The issue described above is very common. If we commit to building cycle tracks is, we need to solve this very real issue. Snark will not create safer streets.

  3. Joseph Singer says:

    The signals are absolutely the same as for regular vehicular traffic. The only difference is the lamp holder lens has a representation of a bicycle. The timing and everything else is entirely the same. Also why are bicycle signals placed way up high when it should be at bicyclists’ eye level?

  4. Sea says:

    Shoalers: See someone stopped at a light? Queue up, quit riding to the front. 99% of the time the people who do this also toodle along in the lane and drag brakes down hill. Pass (if you can) while we’re moving, don’t pass at a red light. Especially if I keep passing you when it goes green.

  5. RTK says:

    Back to one of my frequent concerns. We build infrastructure but don’t keep it up. I’m concerned that without some regular sweeping plan in place the cycle tracks will become full of leaves, garbage and glass. I noticed several places in the video where leaves were starting to pile up. Cars are big enough they tend to blow leaves away, and heavy enough with thick tires that they pulverize glass.

    I can’t begin to count the number of times I have seen private companies hired to clean sidewalks in front of businesses that use brooms or leaf blowers to just deposit everything over the curb onto the street (now onto the cycle track?).

    I rode the cycle track on 65th from Sandpoint Way up to the BGT on Tuesday. Between the tall curb on the south, and the concrete barriers on the north this region is now a leaf magnet. They were a few inches deep across almost the width of the trail. Fortunately they were dry at the time. Wet compressed leaves are one of the slickest compound known to mankind.

    • Tom Fucoloro says:

      I saw a mini street sweeper clearing out the Ravenna Boulevard bike lanes the other day, so I know the city has at least one. Maybe we should push for a defined sweeping policy for protected bike lanes to make sure they get some kind of priority or extra attention. As we add more lanes, we might need to buy another sweeper or something. But that’s a problem we can solve.

      Or maybe one of us should build a street sweeper bike and do a little community service :-)

      • RTK says:

        It would be great if someone put together a street sweeping trailer you could check out and pull down your favorite bike lane / trail / cycle track. I used to commute regularly on the Interurban on the Everett to Lynnwood setion. Not a heavily used trail and a fair amount of glass in spots. I tried to stop and pick up big glass and sweep broom the rest away. I realized quickly it was a futile effort. Without some kind of mechanical sweeper you can’t really clear much at all.

      • Mondoman says:

        Cool idea!

    • Briana says:

      I was wondering about this too – yesterday I rode down the broadway cycletrack in the AM and it was full of leaves and other debris (garbage), especially near Seattle Central Community College. When I came home in the evening, around 6, the path had been (almost) cleared. For some reason a block in the middle still had many leaves. There was a cycletrack-sized debris-clearing machine towards the northern end of the cycle track, which presented a new issue – how to get out of the cycle track when something is blocking your way. I’m glad there isn’t a curb making merging back into traffic any more challenging. Overall, I love the experience of riding on the new cycle track – it makes me feel like a first class citizen, which is rare on the bike, and it makes Seattle feel more like a world class city.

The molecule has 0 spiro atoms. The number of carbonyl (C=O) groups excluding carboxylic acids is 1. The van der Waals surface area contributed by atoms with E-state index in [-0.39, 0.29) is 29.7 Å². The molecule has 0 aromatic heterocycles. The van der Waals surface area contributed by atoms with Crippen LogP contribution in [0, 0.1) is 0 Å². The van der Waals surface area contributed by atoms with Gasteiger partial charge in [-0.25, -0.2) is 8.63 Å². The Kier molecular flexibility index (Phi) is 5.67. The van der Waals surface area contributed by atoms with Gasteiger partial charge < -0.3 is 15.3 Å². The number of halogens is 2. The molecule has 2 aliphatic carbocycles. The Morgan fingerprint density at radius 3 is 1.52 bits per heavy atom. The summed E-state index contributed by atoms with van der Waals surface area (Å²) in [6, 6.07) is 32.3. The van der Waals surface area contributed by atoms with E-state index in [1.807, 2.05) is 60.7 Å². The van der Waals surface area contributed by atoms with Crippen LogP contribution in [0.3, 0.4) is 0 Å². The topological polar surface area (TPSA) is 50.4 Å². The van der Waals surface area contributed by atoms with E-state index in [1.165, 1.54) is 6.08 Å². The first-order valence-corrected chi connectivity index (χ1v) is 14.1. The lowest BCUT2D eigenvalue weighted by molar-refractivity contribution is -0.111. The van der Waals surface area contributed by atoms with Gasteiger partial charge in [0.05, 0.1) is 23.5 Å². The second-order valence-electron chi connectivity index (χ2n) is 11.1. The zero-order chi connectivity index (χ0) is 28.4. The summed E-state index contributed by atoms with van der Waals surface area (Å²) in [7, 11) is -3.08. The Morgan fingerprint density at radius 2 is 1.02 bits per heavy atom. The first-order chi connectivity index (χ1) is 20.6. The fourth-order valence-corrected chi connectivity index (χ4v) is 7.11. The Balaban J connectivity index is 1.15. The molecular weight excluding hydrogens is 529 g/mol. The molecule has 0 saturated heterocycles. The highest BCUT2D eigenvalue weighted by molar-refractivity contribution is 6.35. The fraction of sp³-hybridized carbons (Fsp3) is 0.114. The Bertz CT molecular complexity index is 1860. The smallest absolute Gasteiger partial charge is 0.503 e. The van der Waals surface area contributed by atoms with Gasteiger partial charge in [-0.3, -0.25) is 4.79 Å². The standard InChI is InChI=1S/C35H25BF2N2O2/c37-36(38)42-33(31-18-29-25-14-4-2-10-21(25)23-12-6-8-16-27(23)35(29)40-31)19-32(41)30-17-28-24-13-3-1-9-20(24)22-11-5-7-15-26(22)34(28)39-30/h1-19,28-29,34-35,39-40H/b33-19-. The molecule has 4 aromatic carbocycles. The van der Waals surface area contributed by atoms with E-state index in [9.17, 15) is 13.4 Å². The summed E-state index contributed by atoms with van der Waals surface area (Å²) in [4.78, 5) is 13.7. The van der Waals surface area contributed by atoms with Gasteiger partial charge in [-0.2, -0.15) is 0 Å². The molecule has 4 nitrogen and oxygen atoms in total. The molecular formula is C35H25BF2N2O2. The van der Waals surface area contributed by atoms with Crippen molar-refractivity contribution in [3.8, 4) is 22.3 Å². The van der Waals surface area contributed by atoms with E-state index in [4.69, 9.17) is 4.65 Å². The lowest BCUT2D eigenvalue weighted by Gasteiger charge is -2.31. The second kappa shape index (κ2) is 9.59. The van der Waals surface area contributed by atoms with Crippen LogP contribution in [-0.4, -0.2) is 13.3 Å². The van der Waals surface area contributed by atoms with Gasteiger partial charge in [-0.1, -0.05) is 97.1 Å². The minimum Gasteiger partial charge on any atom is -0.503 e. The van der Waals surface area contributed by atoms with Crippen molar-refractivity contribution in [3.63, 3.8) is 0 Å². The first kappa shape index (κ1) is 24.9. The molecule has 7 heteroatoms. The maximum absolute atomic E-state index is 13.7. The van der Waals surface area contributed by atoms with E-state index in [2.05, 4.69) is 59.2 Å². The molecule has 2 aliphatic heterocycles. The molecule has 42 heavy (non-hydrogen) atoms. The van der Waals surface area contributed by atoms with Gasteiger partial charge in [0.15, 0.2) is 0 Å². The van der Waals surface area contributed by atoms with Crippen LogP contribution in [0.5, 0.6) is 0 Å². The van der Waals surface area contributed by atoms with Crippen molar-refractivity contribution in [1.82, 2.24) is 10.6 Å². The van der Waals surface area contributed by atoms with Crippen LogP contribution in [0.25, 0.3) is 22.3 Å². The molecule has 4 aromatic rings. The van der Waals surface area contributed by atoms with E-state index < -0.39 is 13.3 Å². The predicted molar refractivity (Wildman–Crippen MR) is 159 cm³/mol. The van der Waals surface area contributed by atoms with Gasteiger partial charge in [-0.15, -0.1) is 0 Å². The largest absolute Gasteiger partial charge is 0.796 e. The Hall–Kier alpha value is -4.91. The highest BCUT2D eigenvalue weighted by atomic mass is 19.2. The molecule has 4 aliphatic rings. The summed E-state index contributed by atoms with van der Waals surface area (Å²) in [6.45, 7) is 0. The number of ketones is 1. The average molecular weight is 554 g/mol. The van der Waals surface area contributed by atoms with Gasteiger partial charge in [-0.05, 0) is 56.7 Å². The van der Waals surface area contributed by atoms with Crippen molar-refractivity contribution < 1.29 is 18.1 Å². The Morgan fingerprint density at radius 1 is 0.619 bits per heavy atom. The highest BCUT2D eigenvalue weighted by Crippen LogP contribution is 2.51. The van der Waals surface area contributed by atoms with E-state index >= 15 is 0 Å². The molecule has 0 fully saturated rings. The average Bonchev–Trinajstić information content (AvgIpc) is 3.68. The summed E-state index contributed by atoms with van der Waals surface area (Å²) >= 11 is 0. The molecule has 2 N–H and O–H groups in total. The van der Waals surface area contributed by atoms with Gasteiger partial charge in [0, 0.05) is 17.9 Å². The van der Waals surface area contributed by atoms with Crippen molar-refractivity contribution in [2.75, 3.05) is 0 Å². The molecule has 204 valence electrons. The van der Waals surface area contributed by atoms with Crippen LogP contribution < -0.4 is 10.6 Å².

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  8. daihard says:

    I got to ride on the new cycle track this afternoon. It was a nice ride, but like RTK said, there were a few locations on the track where leaves stacked up, especially on the northbound lane, forcing me to move to the opposite lane to avoid them.

    What I found dangerous was the section under construction – south of East Union. Since the streetcar track is in the right lane, I had to ride on the thin strip between the right track and the edge of the street for several blocks. Those who have rather thin tyres will have to be very careful not to be trapped on the gap created by the track.

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  11. JP says:

    I’m not so sure these 2-way cycletracks are a good design for bikers (kind of surprised you’re so gungho about them!). I’d much prefer standard 1-way cycletracks, one on each side of the road, so bikers could follow normal traffic flow.

    If you’re coming up Pike (east), and turning right on Broadway to go south, it’s not so easy to get into the cycletrack on the east side of Broadway. Last night I wanted to make a right on red (perfectly legal, and that traffic light is a very long signal), and only needed to go one block to Union, so turned right and rode next to the light rail tracks – but then wiped out when a front tire got stuck in the rail track (which were very slick from rain, and hard to see in the dark) – obviously a stupid move and normally I know perfectly well how to handle rail tracks, from experience with the SLU trolley tracks.

    My point is, those rail tracks are super dangerous, but the 2-way cycletrack doesn’t seem like a much better alternative – riding south on the wrong side of the road (left side) in a busy neighborhood with opposing cycle traffic seems like a really bad idea. The hill in front of The Garage south of Union is pretty steep, so even a non-speedster biker will have a hard time not moving 20mph when going north there. That puts southbound cycle traffic at risk because cars can and will pull into the cycletrack at driveways/intersections without looking.

    I hope the city keeps track of accident statistics, it’ll be interesting to see how things turn out 6 months from now.